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RESEARCH ARTICLE (Open Access)

Close human presence reduces avoidance behaviour in commercial caged laying hens to an approaching human

L. E. Edwards A C D E , G. J. Coleman B and P. H. Hemsworth A
+ Author Affiliations
- Author Affiliations

A Animal Welfare Science Centre, The Melbourne School of Land and Environment, University of Melbourne, Parkville, Vic. 3010, Australia.

B Animal Welfare Science Centre, School of Psychology and Psychiatry, Monash University, Clayton, Vic. 3800, Australia.

C Past student of the former Australian Poultry Cooperative Research Centre, PO Box U242, University of New England, Armidale, NSW 2351, Australia.

D Present address: Animal Welfare and Biodiversity Research Group, Department of Natural Sciences, Unitec Institute of Technology, Carrington Road, Mt Albert, Private Bag 92025, Auckland Mail Centre, Auckland 1142, New Zealand.

E Corresponding author. Email: ledwards@unitec.ac.nz

Animal Production Science 53(12) 1276-1282 https://doi.org/10.1071/AN12342
Submitted: 28 September 2012  Accepted: 16 February 2013   Published: 21 May 2013

Abstract

The quality of human contact that hens are exposed to will determine the degree of fear of humans that they experience. This has consequences for the welfare of commercial laying hens, as hens that are afraid of humans will be regularly exposed to a fear-provoking stressor. Hens can be habituated to human presence using positive or neutral human–animal interactions, although the specific human behaviours that are considered positive or neutral by the hens are still being determined. This experiment investigated whether the proximity or duration of visual contact with a human affected fear of humans in commercial caged laying hens (n = 216). Commercial laying hens were exposed to daily visual human contact at one of three proximities (0, 0.75 or 1.50 m) and one of three durations (2, 30 or 90 s) in a 3 by 3 factorial design for a period of 28 days. Avoidance behaviour was assessed on Days –5, 15 and 30, and the plasma corticosterone response to handling was assessed on Days –5 and Day 30. Visual contact with a stationary human at close proximity (0 m) significantly (P = 0.03) reduced the avoidance response of commercial laying hens to an approaching human, although there was no clear effect of proximity on corticosterone response to handling. The duration of human contact had no effect on avoidance behaviour or corticosterone response. Stockpeople may consider working more closely to the cages in a non-threatening manner to reduce fear of humans in their flock.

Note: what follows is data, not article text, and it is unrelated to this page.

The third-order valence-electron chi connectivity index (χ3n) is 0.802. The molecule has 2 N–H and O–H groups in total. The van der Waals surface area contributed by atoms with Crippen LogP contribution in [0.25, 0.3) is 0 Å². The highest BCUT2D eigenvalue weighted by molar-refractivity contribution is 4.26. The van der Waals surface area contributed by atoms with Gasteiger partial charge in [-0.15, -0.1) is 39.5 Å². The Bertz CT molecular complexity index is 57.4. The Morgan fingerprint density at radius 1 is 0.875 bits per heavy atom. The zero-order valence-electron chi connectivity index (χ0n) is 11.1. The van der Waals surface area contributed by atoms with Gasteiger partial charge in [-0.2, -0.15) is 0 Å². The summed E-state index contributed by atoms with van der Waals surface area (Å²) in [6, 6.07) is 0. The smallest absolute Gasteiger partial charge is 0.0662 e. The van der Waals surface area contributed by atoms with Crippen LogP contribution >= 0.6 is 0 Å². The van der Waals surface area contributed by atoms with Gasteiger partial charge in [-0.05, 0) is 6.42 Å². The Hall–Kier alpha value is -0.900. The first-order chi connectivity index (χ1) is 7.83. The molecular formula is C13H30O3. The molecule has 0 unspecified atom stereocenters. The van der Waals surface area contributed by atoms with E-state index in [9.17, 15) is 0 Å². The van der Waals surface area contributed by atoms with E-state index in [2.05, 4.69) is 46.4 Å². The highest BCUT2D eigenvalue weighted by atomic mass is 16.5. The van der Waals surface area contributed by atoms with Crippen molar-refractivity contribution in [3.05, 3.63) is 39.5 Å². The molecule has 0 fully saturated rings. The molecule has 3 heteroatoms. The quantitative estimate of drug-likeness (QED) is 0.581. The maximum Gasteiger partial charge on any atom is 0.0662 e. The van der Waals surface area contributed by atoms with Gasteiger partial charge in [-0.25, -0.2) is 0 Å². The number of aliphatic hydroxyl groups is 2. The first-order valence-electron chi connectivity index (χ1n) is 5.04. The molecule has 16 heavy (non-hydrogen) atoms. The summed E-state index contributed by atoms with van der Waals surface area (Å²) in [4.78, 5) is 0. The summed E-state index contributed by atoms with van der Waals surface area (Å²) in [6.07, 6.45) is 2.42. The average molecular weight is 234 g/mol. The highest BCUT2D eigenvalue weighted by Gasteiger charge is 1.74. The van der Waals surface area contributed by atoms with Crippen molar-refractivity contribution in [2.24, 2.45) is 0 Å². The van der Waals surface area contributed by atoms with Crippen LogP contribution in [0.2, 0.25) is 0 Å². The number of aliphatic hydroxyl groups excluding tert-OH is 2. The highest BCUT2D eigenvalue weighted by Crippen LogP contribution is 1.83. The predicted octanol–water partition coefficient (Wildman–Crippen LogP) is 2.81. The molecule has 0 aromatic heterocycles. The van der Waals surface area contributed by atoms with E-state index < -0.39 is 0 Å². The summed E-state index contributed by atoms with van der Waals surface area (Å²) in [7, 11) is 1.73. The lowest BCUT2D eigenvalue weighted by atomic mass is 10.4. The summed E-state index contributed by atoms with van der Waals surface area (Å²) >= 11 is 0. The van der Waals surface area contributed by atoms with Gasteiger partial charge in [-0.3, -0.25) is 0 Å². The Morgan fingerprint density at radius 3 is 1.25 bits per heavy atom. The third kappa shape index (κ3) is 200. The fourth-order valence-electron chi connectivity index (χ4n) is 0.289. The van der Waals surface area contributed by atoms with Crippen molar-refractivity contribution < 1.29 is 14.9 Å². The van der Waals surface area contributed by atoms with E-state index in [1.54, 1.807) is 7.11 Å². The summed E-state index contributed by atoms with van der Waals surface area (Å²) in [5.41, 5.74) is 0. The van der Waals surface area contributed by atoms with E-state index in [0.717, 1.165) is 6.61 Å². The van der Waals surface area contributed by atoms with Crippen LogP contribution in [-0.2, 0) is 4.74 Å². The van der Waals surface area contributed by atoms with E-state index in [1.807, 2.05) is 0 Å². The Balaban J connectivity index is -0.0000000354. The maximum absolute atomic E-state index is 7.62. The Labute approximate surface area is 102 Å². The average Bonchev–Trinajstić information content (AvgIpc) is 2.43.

Additional keywords: corticosterone, egg farm, human–animal relationship, welfare.


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